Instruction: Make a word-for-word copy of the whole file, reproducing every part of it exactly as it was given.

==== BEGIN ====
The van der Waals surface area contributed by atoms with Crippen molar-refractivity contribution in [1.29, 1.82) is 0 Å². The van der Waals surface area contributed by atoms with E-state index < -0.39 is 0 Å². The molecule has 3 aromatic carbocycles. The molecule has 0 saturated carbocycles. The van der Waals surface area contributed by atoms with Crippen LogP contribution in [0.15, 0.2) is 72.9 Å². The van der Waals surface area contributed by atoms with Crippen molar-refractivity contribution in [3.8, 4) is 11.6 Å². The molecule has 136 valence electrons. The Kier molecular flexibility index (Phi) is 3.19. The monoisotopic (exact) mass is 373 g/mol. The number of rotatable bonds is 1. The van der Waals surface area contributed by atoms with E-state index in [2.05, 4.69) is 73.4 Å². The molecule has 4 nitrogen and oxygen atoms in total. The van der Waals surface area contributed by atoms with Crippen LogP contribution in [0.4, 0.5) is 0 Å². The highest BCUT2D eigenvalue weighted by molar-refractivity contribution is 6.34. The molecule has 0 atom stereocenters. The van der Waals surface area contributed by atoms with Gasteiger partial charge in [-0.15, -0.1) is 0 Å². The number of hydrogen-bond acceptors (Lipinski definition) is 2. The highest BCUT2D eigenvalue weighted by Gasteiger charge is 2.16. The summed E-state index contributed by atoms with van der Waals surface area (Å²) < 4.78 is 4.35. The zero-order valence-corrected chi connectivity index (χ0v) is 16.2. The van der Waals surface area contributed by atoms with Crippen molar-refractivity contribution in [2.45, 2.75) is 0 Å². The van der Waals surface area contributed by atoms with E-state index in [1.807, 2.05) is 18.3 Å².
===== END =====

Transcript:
The van der Waals surface area contributed by atoms with Crippen molar-refractivity contribution in [1.29, 1.82) is 0 Å². The van der Waals surface area contributed by atoms with E-state index < -0.39 is 0 Å². The molecule has 3 aromatic carbocycles. The molecule has 0 saturated carbocycles. The van der Waals surface area contributed by atoms with Crippen LogP contribution in [0.15, 0.2) is 72.9 Å². The van der Waals surface area contributed by atoms with Crippen molar-refractivity contribution in [3.8, 4) is 11.6 Å². The molecule has 136 valence electrons. The Kier molecular flexibility index (Phi) is 3.19. The monoisotopic (exact) mass is 373 g/mol. The number of rotatable bonds is 1. The van der Waals surface area contributed by atoms with E-state index in [2.05, 4.69) is 73.4 Å². The molecule has 4 nitrogen and oxygen atoms in total. The van der Waals surface area contributed by atoms with Crippen LogP contribution in [0.4, 0.5) is 0 Å². The highest BCUT2D eigenvalue weighted by molar-refractivity contribution is 6.34. The molecule has 0 atom stereocenters. The van der Waals surface area contributed by atoms with Gasteiger partial charge in [-0.15, -0.1) is 0 Å². The number of hydrogen-bond acceptors (Lipinski definition) is 2. The highest BCUT2D eigenvalue weighted by Gasteiger charge is 2.16. The summed E-state index contributed by atoms with van der Waals surface area (Å²) < 4.78 is 4.35. The zero-order valence-corrected chi connectivity index (χ0v) is 16.2. The van der Waals surface area contributed by atoms with Crippen molar-refractivity contribution in [2.45, 2.75) is 0 Å². The van der Waals surface area contributed by atoms with E-state index in [1.807, 2.05) is 18.3 Å².